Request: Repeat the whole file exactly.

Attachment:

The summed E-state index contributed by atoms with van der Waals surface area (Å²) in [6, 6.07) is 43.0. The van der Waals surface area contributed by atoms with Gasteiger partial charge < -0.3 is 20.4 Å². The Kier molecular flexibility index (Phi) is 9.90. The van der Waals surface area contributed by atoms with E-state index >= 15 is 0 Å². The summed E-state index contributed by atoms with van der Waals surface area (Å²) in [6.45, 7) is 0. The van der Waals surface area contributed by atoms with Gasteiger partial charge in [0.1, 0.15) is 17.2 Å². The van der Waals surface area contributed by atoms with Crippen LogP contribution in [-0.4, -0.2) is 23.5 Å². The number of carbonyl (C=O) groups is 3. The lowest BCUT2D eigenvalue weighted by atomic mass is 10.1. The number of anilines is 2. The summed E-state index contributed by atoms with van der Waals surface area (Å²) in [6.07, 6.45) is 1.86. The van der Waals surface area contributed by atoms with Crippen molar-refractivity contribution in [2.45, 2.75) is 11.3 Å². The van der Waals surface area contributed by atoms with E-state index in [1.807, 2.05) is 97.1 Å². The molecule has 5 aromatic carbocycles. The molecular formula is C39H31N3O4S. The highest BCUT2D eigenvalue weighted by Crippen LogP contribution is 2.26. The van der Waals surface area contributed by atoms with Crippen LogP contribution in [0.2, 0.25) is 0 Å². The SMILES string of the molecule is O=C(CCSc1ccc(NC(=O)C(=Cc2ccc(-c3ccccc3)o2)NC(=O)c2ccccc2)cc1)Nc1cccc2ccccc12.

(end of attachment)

The summed E-state index contributed by atoms with van der Waals surface area (Å²) in [6, 6.07) is 43.0. The van der Waals surface area contributed by atoms with Gasteiger partial charge < -0.3 is 20.4 Å². The Kier molecular flexibility index (Phi) is 9.90. The van der Waals surface area contributed by atoms with E-state index >= 15 is 0 Å². The summed E-state index contributed by atoms with van der Waals surface area (Å²) in [6.45, 7) is 0. The van der Waals surface area contributed by atoms with Gasteiger partial charge in [0.1, 0.15) is 17.2 Å². The van der Waals surface area contributed by atoms with Crippen LogP contribution in [-0.4, -0.2) is 23.5 Å². The number of carbonyl (C=O) groups is 3. The lowest BCUT2D eigenvalue weighted by atomic mass is 10.1. The number of anilines is 2. The summed E-state index contributed by atoms with van der Waals surface area (Å²) in [6.07, 6.45) is 1.86. The van der Waals surface area contributed by atoms with Crippen molar-refractivity contribution in [2.45, 2.75) is 11.3 Å². The van der Waals surface area contributed by atoms with E-state index in [1.807, 2.05) is 97.1 Å². The molecule has 5 aromatic carbocycles. The molecular formula is C39H31N3O4S. The highest BCUT2D eigenvalue weighted by Crippen LogP contribution is 2.26. The van der Waals surface area contributed by atoms with Crippen LogP contribution in [0.2, 0.25) is 0 Å². The SMILES string of the molecule is O=C(CCSc1ccc(NC(=O)C(=Cc2ccc(-c3ccccc3)o2)NC(=O)c2ccccc2)cc1)Nc1cccc2ccccc12.